Meeting on climate change and NYC water supply

Sunday, October 27, 2013

New York State's Division of Watershed Water Quality Science and Research in the New York City Department of Environmental Conservation convened a meeting of scientists to review the “Climate Change Integrated Modeling Project – Phase I:  Assessment of Impacts on the New York City Water Supply.”  The meeting was held on September 18-19, at the Ashokan Center, near one of the major NYC water supply reservoirs, the Ashokan Reservoir.   NE CSC University Director, Richard Palmer, and Dr. Radley Horton, PI of the NE CSC at Columbia University attended the meeting.  
 
The report under review describes the first phase of the Climate Change Integrated Modeling Project (CCIMP) to evaluate the effects of future climate change on the quantity and quality of water in the NYC water supply. The project is an element of DEP’s Climate Change Action Plan released in 2008. The CCIMP is designed to address three issues of concern to NYC: (1) overall quantity of water in the entire water supply; (2) turbidity in the Catskill System of reservoirs, including Kensico; and (3) eutrophication in Delaware System reservoirs.  In CCIMP Phase I an initial estimate of climate change impacts was made using available GCM data sets and DEP’s present suite of watershed, reservoir and system operation models.  Phase I focuses on water quantity in the West of Hudson (WOH) System, turbidity in the Schoharie  Reservoir and eutrophication in the Cannonsville Reservoir. An important component of Phase I is the development of methodologies and tools for linking models and data. These tools will be needed in further studies as we proceed into Phase II of the project.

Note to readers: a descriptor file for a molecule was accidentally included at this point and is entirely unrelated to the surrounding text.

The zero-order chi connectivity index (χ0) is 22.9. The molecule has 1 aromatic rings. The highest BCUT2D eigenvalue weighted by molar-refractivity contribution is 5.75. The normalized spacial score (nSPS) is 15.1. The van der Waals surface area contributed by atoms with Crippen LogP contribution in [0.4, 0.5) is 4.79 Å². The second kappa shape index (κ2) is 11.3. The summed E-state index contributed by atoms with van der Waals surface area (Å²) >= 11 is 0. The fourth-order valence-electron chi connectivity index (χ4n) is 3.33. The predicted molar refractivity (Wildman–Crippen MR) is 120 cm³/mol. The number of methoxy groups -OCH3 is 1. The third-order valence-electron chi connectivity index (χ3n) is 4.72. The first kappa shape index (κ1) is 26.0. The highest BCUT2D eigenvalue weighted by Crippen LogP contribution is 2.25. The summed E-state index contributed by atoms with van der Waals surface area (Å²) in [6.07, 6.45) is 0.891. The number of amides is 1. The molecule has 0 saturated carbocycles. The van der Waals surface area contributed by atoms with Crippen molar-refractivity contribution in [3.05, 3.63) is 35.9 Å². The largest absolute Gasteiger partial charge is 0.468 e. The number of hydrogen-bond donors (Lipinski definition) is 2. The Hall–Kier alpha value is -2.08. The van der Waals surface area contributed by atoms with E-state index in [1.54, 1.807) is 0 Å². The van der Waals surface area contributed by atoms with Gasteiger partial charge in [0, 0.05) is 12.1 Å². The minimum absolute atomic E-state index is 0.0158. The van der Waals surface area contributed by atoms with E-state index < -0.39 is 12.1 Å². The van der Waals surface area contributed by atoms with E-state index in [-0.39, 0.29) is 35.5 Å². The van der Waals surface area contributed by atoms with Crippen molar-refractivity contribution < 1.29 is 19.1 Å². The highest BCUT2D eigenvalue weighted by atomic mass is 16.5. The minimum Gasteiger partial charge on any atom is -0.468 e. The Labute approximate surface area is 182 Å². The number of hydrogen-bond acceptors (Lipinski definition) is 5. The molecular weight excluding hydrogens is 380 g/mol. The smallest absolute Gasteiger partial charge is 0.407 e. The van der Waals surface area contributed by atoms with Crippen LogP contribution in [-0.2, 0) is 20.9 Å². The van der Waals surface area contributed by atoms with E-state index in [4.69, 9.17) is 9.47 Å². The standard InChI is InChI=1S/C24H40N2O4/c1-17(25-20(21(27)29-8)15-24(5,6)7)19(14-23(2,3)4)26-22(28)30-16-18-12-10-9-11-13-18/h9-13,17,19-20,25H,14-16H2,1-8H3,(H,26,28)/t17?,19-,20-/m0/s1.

Attendees provided comments on the document, which outlines plans for how NYC can best cope with the impacts of climate change on water supply and water quality within their water supply basins.  Among the most important impacts is high turbidity levels in the reservoir system that result from intense storm events that carry natural runoff into the reservoirs.  Under future climate change, the turbidity levels are expected to increase.